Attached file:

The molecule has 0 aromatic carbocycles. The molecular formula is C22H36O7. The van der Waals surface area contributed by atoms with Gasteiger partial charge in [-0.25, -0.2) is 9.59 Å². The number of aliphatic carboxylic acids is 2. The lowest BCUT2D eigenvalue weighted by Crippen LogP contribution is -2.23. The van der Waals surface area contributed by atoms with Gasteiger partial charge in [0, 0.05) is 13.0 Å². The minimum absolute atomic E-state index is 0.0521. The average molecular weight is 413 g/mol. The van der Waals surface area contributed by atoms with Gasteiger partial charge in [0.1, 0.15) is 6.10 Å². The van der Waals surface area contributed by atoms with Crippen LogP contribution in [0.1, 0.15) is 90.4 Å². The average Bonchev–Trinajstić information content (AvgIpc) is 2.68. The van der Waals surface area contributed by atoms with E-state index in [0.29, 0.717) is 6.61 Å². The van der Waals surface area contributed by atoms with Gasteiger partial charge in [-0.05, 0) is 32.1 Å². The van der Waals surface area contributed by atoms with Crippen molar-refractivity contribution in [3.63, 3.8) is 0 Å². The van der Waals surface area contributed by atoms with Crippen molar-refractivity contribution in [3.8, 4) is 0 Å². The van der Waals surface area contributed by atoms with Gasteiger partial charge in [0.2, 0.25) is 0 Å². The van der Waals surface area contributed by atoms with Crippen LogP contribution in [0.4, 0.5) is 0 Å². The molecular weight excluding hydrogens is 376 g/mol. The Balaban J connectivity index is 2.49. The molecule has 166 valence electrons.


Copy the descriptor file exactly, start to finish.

The molecule has 0 aromatic carbocycles. The molecular formula is C22H36O7. The van der Waals surface area contributed by atoms with Gasteiger partial charge in [-0.25, -0.2) is 9.59 Å². The number of aliphatic carboxylic acids is 2. The lowest BCUT2D eigenvalue weighted by Crippen LogP contribution is -2.23. The van der Waals surface area contributed by atoms with Gasteiger partial charge in [0, 0.05) is 13.0 Å². The minimum absolute atomic E-state index is 0.0521. The average molecular weight is 413 g/mol. The van der Waals surface area contributed by atoms with Gasteiger partial charge in [0.1, 0.15) is 6.10 Å². The van der Waals surface area contributed by atoms with Crippen LogP contribution in [0.1, 0.15) is 90.4 Å². The average Bonchev–Trinajstić information content (AvgIpc) is 2.68. The van der Waals surface area contributed by atoms with E-state index in [0.29, 0.717) is 6.61 Å². The van der Waals surface area contributed by atoms with Gasteiger partial charge in [-0.05, 0) is 32.1 Å². The van der Waals surface area contributed by atoms with Crippen molar-refractivity contribution in [3.63, 3.8) is 0 Å². The van der Waals surface area contributed by atoms with Crippen molar-refractivity contribution in [3.8, 4) is 0 Å². The van der Waals surface area contributed by atoms with Gasteiger partial charge in [0.2, 0.25) is 0 Å². The van der Waals surface area contributed by atoms with Crippen LogP contribution in [0.4, 0.5) is 0 Å². The molecular weight excluding hydrogens is 376 g/mol. The Balaban J connectivity index is 2.49. The molecule has 166 valence electrons.